|GameStop Corp Class A||0.86%|
|Power Integrations Inc||0.57%|
|Chart Industries Inc||0.53%|
IJR’s Top Holdings are BlackRock Cash Funds Treasury SL Agency, GameStop Corp Class A, Omnicell Inc, Stamps.com Inc, and Saia Inc at 1.08%, 0.86%, 0.61%, 0.58%, and 0.57%.
Power Integrations Inc (0.57%), Exponent Inc (0.54%), and NeoGenomics Inc (0.53%) have a slightly smaller but still significant weight. Chart Industries Inc and Macy’s Inc are also represented in the IJR’s holdings at 0.53% and 0.51%.
|Facebook Inc Class A||2.19%|
|Alphabet Inc Class A||1.93%|
|Alphabet Inc Class C||1.81%|
|Berkshire Hathaway Inc Class B||1.3%|
|JPMorgan Chase & Co||1.24%|
VV’s Top Holdings are Apple Inc, Microsoft Corp, Amazon.com Inc, Facebook Inc Class A, and Alphabet Inc Class A at 5.7%, 5.35%, 3.87%, 2.19%, and 1.93%.
Alphabet Inc Class C (1.81%), Tesla Inc (1.37%), and Berkshire Hathaway Inc Class B (1.3%) have a slightly smaller but still significant weight. NVIDIA Corp and JPMorgan Chase & Co are also represented in the VV’s holdings at 1.24% and 1.24%.
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The iShares Core S&P Small-Cap ETF (IJR) has a Treynor Ratio of 10.77 with a Beta of 1.2 and a Mean Return of 1.21. Its Sharpe Ratio is 0.74 while IJR’s Standard Deviation is 18.68. Furthermore, the fund has a R-squared of 76.03 and a Alpha of -3.7.
The Vanguard Large-Cap Index Fund ETF Shares (VV) has a R-squared of 99.86 with a Alpha of -0.08 and a Treynor Ratio of 14.14. Its Standard Deviation is 13.75 while VV’s Sharpe Ratio is 1.04. Furthermore, the fund has a Beta of 1.01 and a Mean Return of 1.24.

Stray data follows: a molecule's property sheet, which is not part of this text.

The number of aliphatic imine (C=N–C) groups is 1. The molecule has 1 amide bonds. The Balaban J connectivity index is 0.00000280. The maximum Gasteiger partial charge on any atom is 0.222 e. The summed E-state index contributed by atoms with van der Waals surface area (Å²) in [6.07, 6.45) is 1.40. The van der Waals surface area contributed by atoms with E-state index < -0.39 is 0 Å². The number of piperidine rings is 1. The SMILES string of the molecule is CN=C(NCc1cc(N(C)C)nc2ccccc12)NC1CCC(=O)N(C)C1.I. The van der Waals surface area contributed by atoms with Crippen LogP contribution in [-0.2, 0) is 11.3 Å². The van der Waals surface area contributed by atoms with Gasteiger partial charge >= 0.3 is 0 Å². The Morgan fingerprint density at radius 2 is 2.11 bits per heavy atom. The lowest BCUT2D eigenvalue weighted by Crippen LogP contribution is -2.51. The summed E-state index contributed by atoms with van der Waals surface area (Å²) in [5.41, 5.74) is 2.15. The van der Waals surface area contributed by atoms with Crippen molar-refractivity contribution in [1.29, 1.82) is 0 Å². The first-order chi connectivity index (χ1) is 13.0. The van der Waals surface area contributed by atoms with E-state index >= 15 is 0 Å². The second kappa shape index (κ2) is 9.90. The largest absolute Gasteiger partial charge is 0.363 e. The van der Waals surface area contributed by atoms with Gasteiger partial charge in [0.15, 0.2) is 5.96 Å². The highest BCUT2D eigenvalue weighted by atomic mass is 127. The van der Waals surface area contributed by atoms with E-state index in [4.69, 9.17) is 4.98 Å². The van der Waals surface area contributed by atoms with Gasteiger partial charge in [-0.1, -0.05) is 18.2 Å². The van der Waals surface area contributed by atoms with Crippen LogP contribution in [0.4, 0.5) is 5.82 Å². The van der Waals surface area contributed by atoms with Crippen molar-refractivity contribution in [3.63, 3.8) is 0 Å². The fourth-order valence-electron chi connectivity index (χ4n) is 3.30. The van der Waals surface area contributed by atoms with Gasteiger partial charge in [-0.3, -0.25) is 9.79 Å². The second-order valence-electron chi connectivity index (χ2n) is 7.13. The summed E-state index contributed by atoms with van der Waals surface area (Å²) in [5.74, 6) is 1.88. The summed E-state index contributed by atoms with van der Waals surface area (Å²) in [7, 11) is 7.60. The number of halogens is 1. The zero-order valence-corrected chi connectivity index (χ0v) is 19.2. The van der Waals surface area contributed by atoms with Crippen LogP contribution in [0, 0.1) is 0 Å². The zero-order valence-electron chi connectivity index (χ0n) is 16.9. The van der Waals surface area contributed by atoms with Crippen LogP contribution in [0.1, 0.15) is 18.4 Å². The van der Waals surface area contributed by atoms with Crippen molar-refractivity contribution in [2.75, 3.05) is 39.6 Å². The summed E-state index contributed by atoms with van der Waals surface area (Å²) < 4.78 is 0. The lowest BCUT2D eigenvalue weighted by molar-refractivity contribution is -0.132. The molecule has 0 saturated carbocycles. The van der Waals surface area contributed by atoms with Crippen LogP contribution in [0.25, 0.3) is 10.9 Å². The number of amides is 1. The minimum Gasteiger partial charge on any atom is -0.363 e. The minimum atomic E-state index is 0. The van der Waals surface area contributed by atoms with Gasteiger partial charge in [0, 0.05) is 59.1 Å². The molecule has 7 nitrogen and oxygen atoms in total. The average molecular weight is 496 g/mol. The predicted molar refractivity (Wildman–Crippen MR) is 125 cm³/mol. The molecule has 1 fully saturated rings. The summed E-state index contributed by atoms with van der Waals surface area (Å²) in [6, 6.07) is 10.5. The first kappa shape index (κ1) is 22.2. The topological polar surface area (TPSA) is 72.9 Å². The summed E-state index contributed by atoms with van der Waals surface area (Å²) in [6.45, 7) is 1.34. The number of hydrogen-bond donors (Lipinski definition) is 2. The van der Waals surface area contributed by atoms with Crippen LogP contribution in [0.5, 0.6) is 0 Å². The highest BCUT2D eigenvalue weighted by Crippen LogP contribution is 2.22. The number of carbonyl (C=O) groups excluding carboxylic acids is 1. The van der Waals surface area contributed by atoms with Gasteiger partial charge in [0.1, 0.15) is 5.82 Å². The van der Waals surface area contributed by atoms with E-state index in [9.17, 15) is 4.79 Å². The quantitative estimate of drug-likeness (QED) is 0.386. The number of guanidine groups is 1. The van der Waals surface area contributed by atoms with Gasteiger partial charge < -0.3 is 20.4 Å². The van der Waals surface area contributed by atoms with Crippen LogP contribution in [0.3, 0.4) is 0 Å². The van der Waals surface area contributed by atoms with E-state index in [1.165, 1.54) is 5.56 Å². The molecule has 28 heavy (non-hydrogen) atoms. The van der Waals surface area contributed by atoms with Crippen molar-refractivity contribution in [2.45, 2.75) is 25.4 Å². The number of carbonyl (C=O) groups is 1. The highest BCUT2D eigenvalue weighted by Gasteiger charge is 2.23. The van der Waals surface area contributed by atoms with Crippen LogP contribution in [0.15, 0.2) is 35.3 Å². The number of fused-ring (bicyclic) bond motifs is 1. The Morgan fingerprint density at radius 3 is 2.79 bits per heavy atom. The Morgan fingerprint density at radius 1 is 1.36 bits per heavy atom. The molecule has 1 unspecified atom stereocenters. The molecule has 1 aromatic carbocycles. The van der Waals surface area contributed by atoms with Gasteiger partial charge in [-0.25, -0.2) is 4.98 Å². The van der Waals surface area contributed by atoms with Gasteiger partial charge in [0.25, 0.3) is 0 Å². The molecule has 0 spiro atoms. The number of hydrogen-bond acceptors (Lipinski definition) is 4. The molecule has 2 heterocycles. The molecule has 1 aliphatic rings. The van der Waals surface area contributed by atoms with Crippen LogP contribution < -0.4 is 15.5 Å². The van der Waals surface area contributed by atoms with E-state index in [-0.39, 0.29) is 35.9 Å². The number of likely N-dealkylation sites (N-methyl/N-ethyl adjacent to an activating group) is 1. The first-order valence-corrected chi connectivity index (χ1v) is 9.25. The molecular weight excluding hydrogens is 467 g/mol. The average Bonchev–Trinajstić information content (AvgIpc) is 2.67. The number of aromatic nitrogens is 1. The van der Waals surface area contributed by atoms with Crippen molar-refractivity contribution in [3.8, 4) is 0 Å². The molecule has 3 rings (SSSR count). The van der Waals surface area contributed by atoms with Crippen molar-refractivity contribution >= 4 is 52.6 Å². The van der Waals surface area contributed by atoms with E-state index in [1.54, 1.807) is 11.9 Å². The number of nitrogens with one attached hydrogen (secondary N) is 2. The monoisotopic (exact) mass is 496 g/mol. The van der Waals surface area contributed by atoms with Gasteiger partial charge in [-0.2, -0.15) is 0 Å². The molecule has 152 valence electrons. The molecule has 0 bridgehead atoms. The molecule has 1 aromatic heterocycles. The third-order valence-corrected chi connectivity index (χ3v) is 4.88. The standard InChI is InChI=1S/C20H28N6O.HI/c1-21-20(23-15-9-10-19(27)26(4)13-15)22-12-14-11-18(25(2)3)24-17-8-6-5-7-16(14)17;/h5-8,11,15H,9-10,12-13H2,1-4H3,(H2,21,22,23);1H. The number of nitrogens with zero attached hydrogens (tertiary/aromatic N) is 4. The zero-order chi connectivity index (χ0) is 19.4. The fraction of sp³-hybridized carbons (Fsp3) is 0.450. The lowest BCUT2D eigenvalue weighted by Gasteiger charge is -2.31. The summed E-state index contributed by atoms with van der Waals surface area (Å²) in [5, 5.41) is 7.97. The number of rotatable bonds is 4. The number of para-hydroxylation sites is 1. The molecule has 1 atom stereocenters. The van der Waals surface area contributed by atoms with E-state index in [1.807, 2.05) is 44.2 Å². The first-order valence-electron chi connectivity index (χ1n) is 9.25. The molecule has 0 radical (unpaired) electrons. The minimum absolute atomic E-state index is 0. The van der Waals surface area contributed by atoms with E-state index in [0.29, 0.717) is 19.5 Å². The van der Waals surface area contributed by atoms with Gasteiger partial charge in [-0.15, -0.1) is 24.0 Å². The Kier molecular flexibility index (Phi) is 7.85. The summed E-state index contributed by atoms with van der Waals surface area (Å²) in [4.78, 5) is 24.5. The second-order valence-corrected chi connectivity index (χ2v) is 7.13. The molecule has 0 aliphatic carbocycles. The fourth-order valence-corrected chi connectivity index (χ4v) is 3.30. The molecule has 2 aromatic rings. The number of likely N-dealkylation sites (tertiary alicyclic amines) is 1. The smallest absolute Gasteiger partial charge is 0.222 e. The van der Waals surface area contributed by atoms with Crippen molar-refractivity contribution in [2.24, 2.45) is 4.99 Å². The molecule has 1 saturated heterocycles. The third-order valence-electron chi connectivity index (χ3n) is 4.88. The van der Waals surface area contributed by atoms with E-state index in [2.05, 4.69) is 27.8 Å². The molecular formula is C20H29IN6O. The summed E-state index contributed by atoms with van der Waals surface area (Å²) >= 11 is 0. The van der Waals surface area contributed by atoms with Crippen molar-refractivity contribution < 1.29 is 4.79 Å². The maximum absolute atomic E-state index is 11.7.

IJR’s Mean Return is 0.03 points lower than that of VV and its R-squared is 23.83 points lower. With a Standard Deviation of 18.68, IJR is slightly more volatile than VV. The Alpha and Beta of IJR are 3.62 points lower and 0.19 points higher than VV’s Alpha and Beta.
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IJR had its best year in 2013 with an annual return of 41.36%. IJR’s worst year over the past decade yielded -8.43% and occurred in 2018. In most years the iShares Core S&P Small-Cap ETF provided moderate returns such as in 2020, 2017, and 2012 where annual returns amounted to 11.24%, 13.2%, and 16.28% respectively.
The year 2013 was the strongest year for VV, returning 32.65% on an annual basis. The poorest year for VV in the last ten years was 2018, with a yield of -4.44%. Most years the Vanguard Large-Cap Index Fund ETF Shares has given investors modest returns, such as in 2014, 2010, and 2012, when gains were 13.39%, 15.81%, and 16.09% respectively.
|Fund||Initial Balance||Final Balance||CAGR|
A $10,000 investment in IJR would have resulted in a final balance of $38,800. This is a profit of $28,800 over 11 years and amounts to a compound annual growth rate (CAGR) of 13.97%.
With a $10,000 investment in VV, the end total would have been $42,970. This equates to a $32,970 profit over 11 years and a compound annual growth rate (CAGR) of 14.75%.
IJR’s CAGR is 0.78 percentage points lower than that of VV and as a result, would have yielded $4,170 less on a $10,000 investment. Thus, IJR performed worse than VV by 0.78% annually.